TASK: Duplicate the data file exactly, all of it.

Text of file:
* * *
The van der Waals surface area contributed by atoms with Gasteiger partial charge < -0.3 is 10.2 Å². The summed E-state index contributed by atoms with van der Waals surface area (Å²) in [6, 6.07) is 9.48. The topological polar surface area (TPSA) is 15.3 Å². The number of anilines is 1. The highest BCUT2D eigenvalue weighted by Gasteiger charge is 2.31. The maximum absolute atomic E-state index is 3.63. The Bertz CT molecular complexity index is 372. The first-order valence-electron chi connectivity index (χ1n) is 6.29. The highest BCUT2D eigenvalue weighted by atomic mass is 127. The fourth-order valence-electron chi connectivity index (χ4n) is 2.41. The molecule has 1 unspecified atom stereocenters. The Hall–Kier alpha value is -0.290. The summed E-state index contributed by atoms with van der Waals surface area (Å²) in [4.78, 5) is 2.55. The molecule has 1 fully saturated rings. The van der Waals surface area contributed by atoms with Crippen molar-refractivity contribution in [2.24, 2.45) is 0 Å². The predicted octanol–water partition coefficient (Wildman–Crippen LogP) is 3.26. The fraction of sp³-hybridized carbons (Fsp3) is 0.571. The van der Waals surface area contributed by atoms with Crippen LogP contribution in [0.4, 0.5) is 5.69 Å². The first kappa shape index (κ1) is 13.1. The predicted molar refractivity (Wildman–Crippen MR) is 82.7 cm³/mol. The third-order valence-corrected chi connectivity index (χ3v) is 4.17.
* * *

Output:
The van der Waals surface area contributed by atoms with Gasteiger partial charge < -0.3 is 10.2 Å². The summed E-state index contributed by atoms with van der Waals surface area (Å²) in [6, 6.07) is 9.48. The topological polar surface area (TPSA) is 15.3 Å². The number of anilines is 1. The highest BCUT2D eigenvalue weighted by Gasteiger charge is 2.31. The maximum absolute atomic E-state index is 3.63. The Bertz CT molecular complexity index is 372. The first-order valence-electron chi connectivity index (χ1n) is 6.29. The highest BCUT2D eigenvalue weighted by atomic mass is 127. The fourth-order valence-electron chi connectivity index (χ4n) is 2.41. The molecule has 1 unspecified atom stereocenters. The Hall–Kier alpha value is -0.290. The summed E-state index contributed by atoms with van der Waals surface area (Å²) in [4.78, 5) is 2.55. The molecule has 1 fully saturated rings. The van der Waals surface area contributed by atoms with Crippen molar-refractivity contribution in [2.24, 2.45) is 0 Å². The predicted octanol–water partition coefficient (Wildman–Crippen LogP) is 3.26. The fraction of sp³-hybridized carbons (Fsp3) is 0.571. The van der Waals surface area contributed by atoms with Crippen LogP contribution in [0.4, 0.5) is 5.69 Å². The first kappa shape index (κ1) is 13.1. The predicted molar refractivity (Wildman–Crippen MR) is 82.7 cm³/mol. The third-order valence-corrected chi connectivity index (χ3v) is 4.17.